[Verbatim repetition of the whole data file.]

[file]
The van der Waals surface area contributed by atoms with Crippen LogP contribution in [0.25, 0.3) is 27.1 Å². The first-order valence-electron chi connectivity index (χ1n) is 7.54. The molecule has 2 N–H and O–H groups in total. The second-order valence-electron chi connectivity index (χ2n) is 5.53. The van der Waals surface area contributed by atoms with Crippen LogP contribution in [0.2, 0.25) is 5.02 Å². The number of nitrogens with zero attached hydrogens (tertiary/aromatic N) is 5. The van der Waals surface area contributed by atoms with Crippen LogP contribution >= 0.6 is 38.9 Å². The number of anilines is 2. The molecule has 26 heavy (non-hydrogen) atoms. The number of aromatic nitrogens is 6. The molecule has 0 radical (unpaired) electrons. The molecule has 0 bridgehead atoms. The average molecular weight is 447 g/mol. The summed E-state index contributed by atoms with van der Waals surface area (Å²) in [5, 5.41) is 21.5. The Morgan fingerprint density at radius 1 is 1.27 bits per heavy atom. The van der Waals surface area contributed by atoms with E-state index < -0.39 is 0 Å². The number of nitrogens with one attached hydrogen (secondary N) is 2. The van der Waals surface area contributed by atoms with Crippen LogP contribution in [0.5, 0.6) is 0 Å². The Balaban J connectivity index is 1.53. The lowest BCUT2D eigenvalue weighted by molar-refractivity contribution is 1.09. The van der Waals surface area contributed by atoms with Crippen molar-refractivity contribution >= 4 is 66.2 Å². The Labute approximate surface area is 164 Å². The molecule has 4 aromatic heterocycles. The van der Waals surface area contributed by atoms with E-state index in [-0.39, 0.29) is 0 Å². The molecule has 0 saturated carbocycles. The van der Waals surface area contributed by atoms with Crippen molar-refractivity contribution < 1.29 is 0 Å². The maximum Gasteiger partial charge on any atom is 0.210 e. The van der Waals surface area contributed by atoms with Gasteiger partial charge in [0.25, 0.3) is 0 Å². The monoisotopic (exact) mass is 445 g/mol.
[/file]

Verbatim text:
The van der Waals surface area contributed by atoms with Crippen LogP contribution in [0.25, 0.3) is 27.1 Å². The first-order valence-electron chi connectivity index (χ1n) is 7.54. The molecule has 2 N–H and O–H groups in total. The second-order valence-electron chi connectivity index (χ2n) is 5.53. The van der Waals surface area contributed by atoms with Crippen LogP contribution in [0.2, 0.25) is 5.02 Å². The number of nitrogens with zero attached hydrogens (tertiary/aromatic N) is 5. The van der Waals surface area contributed by atoms with Crippen LogP contribution >= 0.6 is 38.9 Å². The number of anilines is 2. The molecule has 26 heavy (non-hydrogen) atoms. The number of aromatic nitrogens is 6. The molecule has 0 radical (unpaired) electrons. The molecule has 0 bridgehead atoms. The average molecular weight is 447 g/mol. The summed E-state index contributed by atoms with van der Waals surface area (Å²) in [5, 5.41) is 21.5. The Morgan fingerprint density at radius 1 is 1.27 bits per heavy atom. The van der Waals surface area contributed by atoms with E-state index < -0.39 is 0 Å². The number of nitrogens with one attached hydrogen (secondary N) is 2. The van der Waals surface area contributed by atoms with Crippen LogP contribution in [0.5, 0.6) is 0 Å². The Balaban J connectivity index is 1.53. The lowest BCUT2D eigenvalue weighted by molar-refractivity contribution is 1.09. The van der Waals surface area contributed by atoms with Crippen molar-refractivity contribution >= 4 is 66.2 Å². The Labute approximate surface area is 164 Å². The molecule has 4 aromatic heterocycles. The van der Waals surface area contributed by atoms with E-state index in [-0.39, 0.29) is 0 Å². The molecule has 0 saturated carbocycles. The van der Waals surface area contributed by atoms with Crippen molar-refractivity contribution < 1.29 is 0 Å². The maximum Gasteiger partial charge on any atom is 0.210 e. The van der Waals surface area contributed by atoms with Gasteiger partial charge in [0.25, 0.3) is 0 Å². The monoisotopic (exact) mass is 445 g/mol.